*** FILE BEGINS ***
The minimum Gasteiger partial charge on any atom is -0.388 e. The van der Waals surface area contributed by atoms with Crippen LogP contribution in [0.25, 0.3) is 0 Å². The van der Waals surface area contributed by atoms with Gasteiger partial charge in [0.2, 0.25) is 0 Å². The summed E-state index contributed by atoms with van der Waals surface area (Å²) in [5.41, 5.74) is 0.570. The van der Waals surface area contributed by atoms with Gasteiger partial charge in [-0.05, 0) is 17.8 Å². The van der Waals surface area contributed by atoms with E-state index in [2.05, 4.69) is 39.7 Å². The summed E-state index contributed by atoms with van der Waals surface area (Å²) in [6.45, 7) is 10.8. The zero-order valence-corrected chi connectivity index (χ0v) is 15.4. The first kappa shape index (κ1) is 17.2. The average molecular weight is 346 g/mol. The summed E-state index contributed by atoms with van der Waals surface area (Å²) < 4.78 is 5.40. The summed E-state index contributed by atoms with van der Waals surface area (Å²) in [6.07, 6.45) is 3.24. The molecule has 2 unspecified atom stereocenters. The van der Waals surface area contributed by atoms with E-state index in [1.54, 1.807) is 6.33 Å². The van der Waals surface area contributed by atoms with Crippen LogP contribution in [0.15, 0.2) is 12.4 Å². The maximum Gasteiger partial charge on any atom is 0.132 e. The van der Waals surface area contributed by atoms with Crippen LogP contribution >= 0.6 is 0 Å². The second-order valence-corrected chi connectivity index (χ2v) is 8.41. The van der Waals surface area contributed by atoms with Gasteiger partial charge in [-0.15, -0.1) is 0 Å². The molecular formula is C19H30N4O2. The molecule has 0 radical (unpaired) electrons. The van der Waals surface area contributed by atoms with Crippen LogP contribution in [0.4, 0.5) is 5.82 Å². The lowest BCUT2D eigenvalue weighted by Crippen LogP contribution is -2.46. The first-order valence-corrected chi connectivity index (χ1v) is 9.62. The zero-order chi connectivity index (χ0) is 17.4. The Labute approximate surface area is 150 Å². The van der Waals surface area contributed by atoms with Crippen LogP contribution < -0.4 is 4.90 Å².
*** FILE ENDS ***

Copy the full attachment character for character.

The minimum Gasteiger partial charge on any atom is -0.388 e. The van der Waals surface area contributed by atoms with Crippen LogP contribution in [0.25, 0.3) is 0 Å². The van der Waals surface area contributed by atoms with Gasteiger partial charge in [0.2, 0.25) is 0 Å². The summed E-state index contributed by atoms with van der Waals surface area (Å²) in [5.41, 5.74) is 0.570. The van der Waals surface area contributed by atoms with Gasteiger partial charge in [-0.05, 0) is 17.8 Å². The van der Waals surface area contributed by atoms with E-state index in [2.05, 4.69) is 39.7 Å². The summed E-state index contributed by atoms with van der Waals surface area (Å²) in [6.45, 7) is 10.8. The zero-order valence-corrected chi connectivity index (χ0v) is 15.4. The first kappa shape index (κ1) is 17.2. The average molecular weight is 346 g/mol. The summed E-state index contributed by atoms with van der Waals surface area (Å²) < 4.78 is 5.40. The summed E-state index contributed by atoms with van der Waals surface area (Å²) in [6.07, 6.45) is 3.24. The molecule has 2 unspecified atom stereocenters. The van der Waals surface area contributed by atoms with E-state index in [1.54, 1.807) is 6.33 Å². The van der Waals surface area contributed by atoms with Crippen LogP contribution in [0.15, 0.2) is 12.4 Å². The maximum Gasteiger partial charge on any atom is 0.132 e. The van der Waals surface area contributed by atoms with Crippen LogP contribution >= 0.6 is 0 Å². The second-order valence-corrected chi connectivity index (χ2v) is 8.41. The van der Waals surface area contributed by atoms with Gasteiger partial charge in [-0.15, -0.1) is 0 Å². The molecular formula is C19H30N4O2. The molecule has 0 radical (unpaired) electrons. The van der Waals surface area contributed by atoms with Crippen LogP contribution in [0.4, 0.5) is 5.82 Å². The lowest BCUT2D eigenvalue weighted by Crippen LogP contribution is -2.46. The first-order valence-corrected chi connectivity index (χ1v) is 9.62. The zero-order chi connectivity index (χ0) is 17.4. The Labute approximate surface area is 150 Å². The van der Waals surface area contributed by atoms with Crippen LogP contribution < -0.4 is 4.90 Å².